Cherish charity and justice

Emily Taylor

During my first two years here at Davidson, I volunteered weekly at a local therapeutic riding center that provided services to those suffering from traumatic brain injuries (TBI’s).   I loved working with the horses and giving back to my new community.  By the end of my sophomore year, however, I stopped going, feeling that my time wasn’t well spent.  While those suffering from TBI’s undoubtedly need the therapeutic services, I saw a healthcare system that doesn’t adequately address the needs of the disabled.
This experience has led me to reflect on the fundamental difference between charity and justice.  At its best, charity is an expression of generosity, love, and mercy, although it can also be motivated by a sense of pity; it typically addresses the effects of injustice in our society.  On the other hand, justice arises from the conviction that we all deserve the same basic rights, and that leads to a determination to change a system that does not guarantee these rights to all citizens. Charity provides services that address needs that stem from societal injustice.  Justice, in its many forms, restores dignity, while also building a community will no longer need charity.
This is essential to understanding the ways in which we treat those in our society who are marginalized or underserved.  While the services provided by many nonprofits are vital to underserved populations, they only address immediate needs, such as food from a soup kitchen or housing from a homeless shelter.  This model treats the problem as if it were temporary one that, once addressed, will be solved forever.  While this is true in some cases, many times it addresses a permanent problem that can only be solved by bringing justice to a community.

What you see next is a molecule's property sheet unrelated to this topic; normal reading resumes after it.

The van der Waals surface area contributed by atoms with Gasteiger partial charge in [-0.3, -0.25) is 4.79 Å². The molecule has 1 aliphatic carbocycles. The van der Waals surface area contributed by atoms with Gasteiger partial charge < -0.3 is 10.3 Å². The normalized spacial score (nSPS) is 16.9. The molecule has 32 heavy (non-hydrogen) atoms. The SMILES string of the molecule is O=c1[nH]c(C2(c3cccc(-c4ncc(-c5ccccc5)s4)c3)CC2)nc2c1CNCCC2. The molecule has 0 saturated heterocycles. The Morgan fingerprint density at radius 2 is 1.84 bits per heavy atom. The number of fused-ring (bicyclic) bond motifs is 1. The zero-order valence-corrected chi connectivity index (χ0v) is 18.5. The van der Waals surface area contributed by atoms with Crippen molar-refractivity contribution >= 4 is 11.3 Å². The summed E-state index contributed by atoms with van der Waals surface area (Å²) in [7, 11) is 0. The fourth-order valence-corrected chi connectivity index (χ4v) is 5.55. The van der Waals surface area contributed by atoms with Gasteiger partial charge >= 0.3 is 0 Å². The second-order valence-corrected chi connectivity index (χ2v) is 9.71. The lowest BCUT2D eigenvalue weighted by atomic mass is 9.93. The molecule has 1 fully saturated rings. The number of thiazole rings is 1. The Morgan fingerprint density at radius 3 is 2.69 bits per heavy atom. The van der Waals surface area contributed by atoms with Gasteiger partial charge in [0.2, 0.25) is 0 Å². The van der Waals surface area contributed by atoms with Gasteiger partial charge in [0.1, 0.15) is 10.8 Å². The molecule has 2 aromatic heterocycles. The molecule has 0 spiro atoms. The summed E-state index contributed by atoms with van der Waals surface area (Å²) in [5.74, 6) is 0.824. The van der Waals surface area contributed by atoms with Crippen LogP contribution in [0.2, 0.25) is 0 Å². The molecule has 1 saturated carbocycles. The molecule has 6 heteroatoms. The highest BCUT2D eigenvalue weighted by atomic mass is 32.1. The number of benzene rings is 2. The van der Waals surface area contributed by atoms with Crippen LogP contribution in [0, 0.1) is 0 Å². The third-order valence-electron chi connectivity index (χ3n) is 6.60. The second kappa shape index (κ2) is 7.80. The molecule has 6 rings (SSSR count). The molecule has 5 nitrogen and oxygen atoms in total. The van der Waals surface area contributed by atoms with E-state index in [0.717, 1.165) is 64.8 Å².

This year, I have gotten involved with Divest Davidson, the campus organization that advocates selling the fossil fuel stocks that are part of the College’s investment portfolio.  This divestment campaign is a part of the larger climate justice movement, which recognizes that climate change disproportionately affects the poor, not only of our country but also of the world.  Divest Davidson works to change policy that will address the root issue of climate change, which is the pollution emitted into our environment by the burning of fossil fuels.  In this way, Divest Davidson works to bring justice, although charity will be needed to provide relief for those that are impacted by the natural disasters that will occur as an effect of the changes that have already taken place in our climate.
Involvement in charity within our global community is needed, but providing charity without justice guarantees that charity will always be necessary.  So, I challenge you: when you’re looking for your next volunteer opportunity, instead of asking what you can do for your country, ask what you can do to bring justice for all.


Emily Taylor `16 is a History major from Greenville, SC. Contact her at

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